We expect a certain level of theological sophistication from our preaching pastors. They must at least know church history, systematic theology, and hopefully some Greek and Hebrew so they can properly interpret and apply the biblical text. We’re confident that when we approach them with questions about the canonization of Scripture, the implications of the incarnation, and the doctrine of the body and sexuality, their learning will aid us in responding faithfully to such pressing questions in our culture. If anything the world bears down with even greater ferocity on the fledging faith of Christian youth. So why should we expect less theological rigor from our youth pastors who serve them through teaching, counseling, and more? Every youth minister needs to be a theologian, whether formally or informally equipped to handle God’s Word with integrity and care. This new 10-minute video feature insights from David Plant, director of youth ministry at Redeemer Presbyterian Church in New York City; Cameron Cole, director of youth ministries at the Cathedral Church of the Advent in Birmingham, Alabama; and Liz Edrington, who is pursuing her master’s degree in counseling from Reformed Theological Seminary in Orlando.

Read and watch it all.

Posted in * Christian Life / Church Life, Christology, Parish Ministry, Soteriology, Theology, Youth Ministry

St. Michael's Charleston's New Director of Student Ministries, The Rev. Rich Giersch

Welcome Richard Giersch! As our new Director of Student Ministries, Rich will focus on transforming the hearts of our 6th-12 graders. Rich joins us with a wealth of experience and spiritual depth. Since 1988, Rich has been ministering to teenagers working with such organizations as Young Life and St. Andrews Church, Mount Pleasant. Rich was also ordained as an Anglican Priest and served as the interim Rector of Resurrection Fellowship Anglican Church in Greenville, SC.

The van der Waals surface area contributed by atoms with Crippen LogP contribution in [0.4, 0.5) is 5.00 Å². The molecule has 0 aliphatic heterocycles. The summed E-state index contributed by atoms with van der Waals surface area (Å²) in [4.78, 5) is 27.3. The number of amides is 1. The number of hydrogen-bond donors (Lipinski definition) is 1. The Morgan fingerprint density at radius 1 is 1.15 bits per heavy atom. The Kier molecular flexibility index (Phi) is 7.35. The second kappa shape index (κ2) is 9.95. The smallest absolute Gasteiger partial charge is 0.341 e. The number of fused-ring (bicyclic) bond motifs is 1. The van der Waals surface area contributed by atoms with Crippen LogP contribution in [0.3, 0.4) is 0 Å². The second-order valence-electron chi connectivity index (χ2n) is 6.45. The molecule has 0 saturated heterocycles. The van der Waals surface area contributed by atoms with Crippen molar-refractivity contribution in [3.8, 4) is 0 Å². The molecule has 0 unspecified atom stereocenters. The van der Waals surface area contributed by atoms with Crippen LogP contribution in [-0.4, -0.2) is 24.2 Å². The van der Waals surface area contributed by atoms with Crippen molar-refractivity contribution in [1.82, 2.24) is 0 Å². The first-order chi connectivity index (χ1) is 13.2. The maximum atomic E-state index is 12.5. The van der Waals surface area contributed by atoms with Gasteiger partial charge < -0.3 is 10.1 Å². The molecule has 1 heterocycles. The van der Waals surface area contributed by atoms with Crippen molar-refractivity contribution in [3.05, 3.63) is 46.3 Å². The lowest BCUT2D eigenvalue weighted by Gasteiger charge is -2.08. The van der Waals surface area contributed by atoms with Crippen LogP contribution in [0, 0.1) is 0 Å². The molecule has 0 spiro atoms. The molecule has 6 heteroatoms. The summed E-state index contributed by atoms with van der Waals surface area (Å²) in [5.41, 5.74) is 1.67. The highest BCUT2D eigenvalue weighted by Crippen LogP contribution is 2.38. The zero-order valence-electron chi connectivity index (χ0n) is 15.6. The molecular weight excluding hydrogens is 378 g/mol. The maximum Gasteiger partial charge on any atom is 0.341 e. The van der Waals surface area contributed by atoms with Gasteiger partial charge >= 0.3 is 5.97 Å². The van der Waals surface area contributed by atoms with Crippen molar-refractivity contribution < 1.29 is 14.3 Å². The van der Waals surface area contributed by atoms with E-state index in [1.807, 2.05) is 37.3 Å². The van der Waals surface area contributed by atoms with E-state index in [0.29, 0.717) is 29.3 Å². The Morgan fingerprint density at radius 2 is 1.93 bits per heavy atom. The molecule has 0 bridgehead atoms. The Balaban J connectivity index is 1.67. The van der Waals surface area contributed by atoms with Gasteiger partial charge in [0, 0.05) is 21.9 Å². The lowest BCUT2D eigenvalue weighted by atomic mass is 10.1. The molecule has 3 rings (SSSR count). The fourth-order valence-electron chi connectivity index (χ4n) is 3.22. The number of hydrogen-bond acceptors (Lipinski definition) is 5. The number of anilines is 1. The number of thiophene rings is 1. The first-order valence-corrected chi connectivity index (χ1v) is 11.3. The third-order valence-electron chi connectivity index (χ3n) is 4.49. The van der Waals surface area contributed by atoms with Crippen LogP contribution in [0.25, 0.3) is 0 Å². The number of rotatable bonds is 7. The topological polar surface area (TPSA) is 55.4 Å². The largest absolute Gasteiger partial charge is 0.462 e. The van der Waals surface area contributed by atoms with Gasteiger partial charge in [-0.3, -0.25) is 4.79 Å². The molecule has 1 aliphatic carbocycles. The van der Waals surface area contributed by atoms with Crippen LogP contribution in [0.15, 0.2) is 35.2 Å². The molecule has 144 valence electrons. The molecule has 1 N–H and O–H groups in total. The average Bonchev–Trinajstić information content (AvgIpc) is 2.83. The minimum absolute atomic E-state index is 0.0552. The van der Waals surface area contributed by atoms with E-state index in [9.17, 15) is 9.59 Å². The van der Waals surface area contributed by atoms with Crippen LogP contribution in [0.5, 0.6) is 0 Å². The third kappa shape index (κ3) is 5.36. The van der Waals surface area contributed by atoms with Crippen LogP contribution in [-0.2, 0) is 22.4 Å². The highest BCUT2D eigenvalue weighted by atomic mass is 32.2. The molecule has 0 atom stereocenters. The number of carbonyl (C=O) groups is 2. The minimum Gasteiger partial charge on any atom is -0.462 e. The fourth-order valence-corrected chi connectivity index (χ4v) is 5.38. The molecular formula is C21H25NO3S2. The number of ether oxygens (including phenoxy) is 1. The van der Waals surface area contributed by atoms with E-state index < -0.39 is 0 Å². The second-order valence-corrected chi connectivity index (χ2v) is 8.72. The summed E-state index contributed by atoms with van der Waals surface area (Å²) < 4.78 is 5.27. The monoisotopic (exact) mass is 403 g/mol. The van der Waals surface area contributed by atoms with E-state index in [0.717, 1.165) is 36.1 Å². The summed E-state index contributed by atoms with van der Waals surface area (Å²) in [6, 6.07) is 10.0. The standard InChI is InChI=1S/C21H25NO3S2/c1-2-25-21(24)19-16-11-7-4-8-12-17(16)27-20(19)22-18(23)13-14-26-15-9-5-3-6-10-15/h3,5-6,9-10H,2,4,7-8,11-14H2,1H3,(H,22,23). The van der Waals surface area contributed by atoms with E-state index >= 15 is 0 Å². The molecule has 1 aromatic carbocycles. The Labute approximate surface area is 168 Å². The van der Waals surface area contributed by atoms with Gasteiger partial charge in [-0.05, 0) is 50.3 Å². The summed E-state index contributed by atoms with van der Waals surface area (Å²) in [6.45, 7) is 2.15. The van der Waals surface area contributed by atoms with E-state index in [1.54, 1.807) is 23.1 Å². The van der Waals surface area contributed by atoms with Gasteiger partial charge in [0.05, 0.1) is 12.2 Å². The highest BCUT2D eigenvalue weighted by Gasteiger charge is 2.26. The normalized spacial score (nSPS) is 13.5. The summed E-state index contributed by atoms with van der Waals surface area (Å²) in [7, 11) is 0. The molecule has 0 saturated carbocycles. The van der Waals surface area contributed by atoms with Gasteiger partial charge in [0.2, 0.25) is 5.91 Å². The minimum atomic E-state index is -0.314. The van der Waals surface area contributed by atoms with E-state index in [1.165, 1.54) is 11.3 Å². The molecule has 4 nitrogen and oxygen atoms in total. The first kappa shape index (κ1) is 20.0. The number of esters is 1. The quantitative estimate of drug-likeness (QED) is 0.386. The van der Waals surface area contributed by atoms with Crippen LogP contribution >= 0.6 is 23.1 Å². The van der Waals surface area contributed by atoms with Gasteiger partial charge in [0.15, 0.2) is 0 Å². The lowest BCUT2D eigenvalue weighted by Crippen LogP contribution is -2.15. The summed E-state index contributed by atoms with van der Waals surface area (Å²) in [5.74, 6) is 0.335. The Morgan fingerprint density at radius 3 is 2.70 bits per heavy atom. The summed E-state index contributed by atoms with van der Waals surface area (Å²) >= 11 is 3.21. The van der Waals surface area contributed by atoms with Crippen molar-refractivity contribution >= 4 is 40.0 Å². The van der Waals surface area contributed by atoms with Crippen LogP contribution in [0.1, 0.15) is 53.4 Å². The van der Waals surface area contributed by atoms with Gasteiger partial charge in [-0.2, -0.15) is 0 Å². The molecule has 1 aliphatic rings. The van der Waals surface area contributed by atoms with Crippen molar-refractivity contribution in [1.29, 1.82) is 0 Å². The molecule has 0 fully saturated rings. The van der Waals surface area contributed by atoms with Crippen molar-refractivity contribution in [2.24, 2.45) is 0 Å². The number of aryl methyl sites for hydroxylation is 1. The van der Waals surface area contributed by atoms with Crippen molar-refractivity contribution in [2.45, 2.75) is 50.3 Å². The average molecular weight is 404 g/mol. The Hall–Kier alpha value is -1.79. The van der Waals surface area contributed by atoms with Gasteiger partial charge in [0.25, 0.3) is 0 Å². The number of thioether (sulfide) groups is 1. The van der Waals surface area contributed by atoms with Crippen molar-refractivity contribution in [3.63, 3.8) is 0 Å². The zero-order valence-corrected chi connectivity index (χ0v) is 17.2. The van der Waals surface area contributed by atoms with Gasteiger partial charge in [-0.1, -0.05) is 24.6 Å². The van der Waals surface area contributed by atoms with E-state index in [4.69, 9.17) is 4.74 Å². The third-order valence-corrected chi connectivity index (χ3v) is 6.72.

Rich is married to Holly and they have two sons, Griffin and Oliver. Rich graduated from the University of North Carolina, Chapel Hill and has produced two Christian C-D’s of original songs.

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Posted in * Anglican - Episcopal, * Christian Life / Church Life, * Culture-Watch, * South Carolina, Parish Ministry, Religion & Culture, Teens / Youth, Youth Ministry

(BBC) An all-night youth event on Friday at Blackburn Anglican Cathedral

The Bishop of Blackburn, the Rt Rev Julian Henderson, said the event was a different way of engaging young people.

Read and watch it all.

Posted in * Anglican - Episcopal, * Christian Life / Church Life, * Culture-Watch, * International News & Commentary, Anglican Provinces, Church of England (CoE), England / UK, Parish Ministry, Religion & Culture, Teens / Youth, Youth Ministry

A Prayer for the Feast Day of Elizabeth of Hungary

Almighty God, by whose grace thy servant Elizabeth of Hungary recognized and honored Jesus in the poor of this world: Grant that we, following her example, may with love and gladness serve those in any need or trouble, in the name and for the sake of Jesus Christ, who liveth and reigneth with thee and the Holy Spirit, one God, now and for ever.

Posted in * Christian Life / Church Life, * International News & Commentary, Church History, Europe, Hungary, Parish Ministry, Youth Ministry

(GC Blog) How to Experience Scripture with Your Students

Youth leaders must be able to speak God’s truth into the given circumstances of a student’s life. If you’re ready, this can occur spontaneously while riding in a car, playing Settlers of Catan, or taking part in a service project. No formulas. Just two people listening and responding to one another, their stories made sense through his.

Of course, there’s no shortage of helpful methods for learning Scripture. One that’s shaped me personally is regular group meditation. By “meditation” I mean part rote memorization (chapter and verse) and part prayerful imagination. Beginning on my own, I like to prayerfully consider a cluster of verses based around a particular biblical topic””say, the church.1 Over a week or so, a brief conversational narrative begins to form in my mind that sufficiently explains the topic in a way that’s both orthodox and also unique to my personality. My primary purpose is to know God better through his text, then to share it with others doing the same thing. Once I can distill from a cloud of ideas one or two pithy thesis-like statements, I know I’ve spent transformative time with his Word and am ready to share and discuss with my leader friends.